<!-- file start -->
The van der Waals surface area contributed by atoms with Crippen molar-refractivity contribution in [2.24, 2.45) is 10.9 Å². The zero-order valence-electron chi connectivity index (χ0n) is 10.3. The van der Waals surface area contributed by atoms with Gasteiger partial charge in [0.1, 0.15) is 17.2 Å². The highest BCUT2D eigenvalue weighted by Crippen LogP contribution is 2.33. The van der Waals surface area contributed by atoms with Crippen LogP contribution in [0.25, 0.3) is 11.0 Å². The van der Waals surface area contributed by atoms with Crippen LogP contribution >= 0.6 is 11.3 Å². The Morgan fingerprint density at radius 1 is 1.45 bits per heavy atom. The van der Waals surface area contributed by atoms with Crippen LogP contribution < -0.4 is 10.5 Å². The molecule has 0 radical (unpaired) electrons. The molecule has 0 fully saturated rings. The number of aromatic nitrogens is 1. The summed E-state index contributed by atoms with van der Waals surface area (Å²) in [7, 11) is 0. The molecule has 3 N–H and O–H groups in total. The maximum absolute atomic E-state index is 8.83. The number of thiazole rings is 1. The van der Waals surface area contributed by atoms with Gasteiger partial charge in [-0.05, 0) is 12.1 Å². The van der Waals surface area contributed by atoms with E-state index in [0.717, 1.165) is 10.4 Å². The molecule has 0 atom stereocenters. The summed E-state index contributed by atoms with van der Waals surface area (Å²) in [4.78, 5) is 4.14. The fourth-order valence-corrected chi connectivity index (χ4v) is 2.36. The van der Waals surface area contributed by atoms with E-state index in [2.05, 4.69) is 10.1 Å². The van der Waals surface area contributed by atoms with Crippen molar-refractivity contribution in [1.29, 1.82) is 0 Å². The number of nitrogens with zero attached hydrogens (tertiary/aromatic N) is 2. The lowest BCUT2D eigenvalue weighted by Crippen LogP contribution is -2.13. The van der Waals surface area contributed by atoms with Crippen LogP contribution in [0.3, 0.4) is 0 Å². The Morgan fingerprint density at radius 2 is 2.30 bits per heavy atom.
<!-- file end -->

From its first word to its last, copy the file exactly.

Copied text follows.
The van der Waals surface area contributed by atoms with Crippen molar-refractivity contribution in [2.24, 2.45) is 10.9 Å². The zero-order valence-electron chi connectivity index (χ0n) is 10.3. The van der Waals surface area contributed by atoms with Gasteiger partial charge in [0.1, 0.15) is 17.2 Å². The highest BCUT2D eigenvalue weighted by Crippen LogP contribution is 2.33. The van der Waals surface area contributed by atoms with Crippen LogP contribution in [0.25, 0.3) is 11.0 Å². The van der Waals surface area contributed by atoms with Crippen LogP contribution >= 0.6 is 11.3 Å². The Morgan fingerprint density at radius 1 is 1.45 bits per heavy atom. The van der Waals surface area contributed by atoms with Crippen LogP contribution < -0.4 is 10.5 Å². The molecule has 0 radical (unpaired) electrons. The molecule has 0 fully saturated rings. The number of aromatic nitrogens is 1. The summed E-state index contributed by atoms with van der Waals surface area (Å²) in [7, 11) is 0. The molecule has 3 N–H and O–H groups in total. The maximum absolute atomic E-state index is 8.83. The number of thiazole rings is 1. The van der Waals surface area contributed by atoms with Gasteiger partial charge in [-0.05, 0) is 12.1 Å². The van der Waals surface area contributed by atoms with E-state index in [0.717, 1.165) is 10.4 Å². The molecule has 0 atom stereocenters. The summed E-state index contributed by atoms with van der Waals surface area (Å²) in [4.78, 5) is 4.14. The fourth-order valence-corrected chi connectivity index (χ4v) is 2.36. The van der Waals surface area contributed by atoms with E-state index in [2.05, 4.69) is 10.1 Å². The van der Waals surface area contributed by atoms with Crippen molar-refractivity contribution in [1.29, 1.82) is 0 Å². The number of nitrogens with zero attached hydrogens (tertiary/aromatic N) is 2. The lowest BCUT2D eigenvalue weighted by Crippen LogP contribution is -2.13. The van der Waals surface area contributed by atoms with Crippen LogP contribution in [0.3, 0.4) is 0 Å². The Morgan fingerprint density at radius 2 is 2.30 bits per heavy atom.